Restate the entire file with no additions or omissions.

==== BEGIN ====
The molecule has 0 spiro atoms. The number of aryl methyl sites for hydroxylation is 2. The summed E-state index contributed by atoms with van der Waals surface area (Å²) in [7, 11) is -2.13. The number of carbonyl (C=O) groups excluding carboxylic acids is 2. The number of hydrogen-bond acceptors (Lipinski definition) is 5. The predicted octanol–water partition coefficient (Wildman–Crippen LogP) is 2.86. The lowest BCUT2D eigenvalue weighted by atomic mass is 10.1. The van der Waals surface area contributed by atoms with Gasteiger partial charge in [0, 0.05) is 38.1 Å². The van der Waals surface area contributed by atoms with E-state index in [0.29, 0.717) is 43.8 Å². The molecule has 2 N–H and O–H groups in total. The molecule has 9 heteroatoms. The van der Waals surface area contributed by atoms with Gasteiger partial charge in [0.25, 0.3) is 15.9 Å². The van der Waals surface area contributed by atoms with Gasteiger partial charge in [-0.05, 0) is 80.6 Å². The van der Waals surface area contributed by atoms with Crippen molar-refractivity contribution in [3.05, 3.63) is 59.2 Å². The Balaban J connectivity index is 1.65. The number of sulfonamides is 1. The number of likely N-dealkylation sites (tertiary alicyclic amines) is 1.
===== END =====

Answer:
The molecule has 0 spiro atoms. The number of aryl methyl sites for hydroxylation is 2. The summed E-state index contributed by atoms with van der Waals surface area (Å²) in [7, 11) is -2.13. The number of carbonyl (C=O) groups excluding carboxylic acids is 2. The number of hydrogen-bond acceptors (Lipinski definition) is 5. The predicted octanol–water partition coefficient (Wildman–Crippen LogP) is 2.86. The lowest BCUT2D eigenvalue weighted by atomic mass is 10.1. The van der Waals surface area contributed by atoms with Gasteiger partial charge in [0, 0.05) is 38.1 Å². The van der Waals surface area contributed by atoms with E-state index in [0.29, 0.717) is 43.8 Å². The molecule has 2 N–H and O–H groups in total. The molecule has 9 heteroatoms. The van der Waals surface area contributed by atoms with Gasteiger partial charge in [0.25, 0.3) is 15.9 Å². The van der Waals surface area contributed by atoms with Gasteiger partial charge in [-0.05, 0) is 80.6 Å². The van der Waals surface area contributed by atoms with Crippen molar-refractivity contribution in [3.05, 3.63) is 59.2 Å². The Balaban J connectivity index is 1.65. The number of sulfonamides is 1. The number of likely N-dealkylation sites (tertiary alicyclic amines) is 1.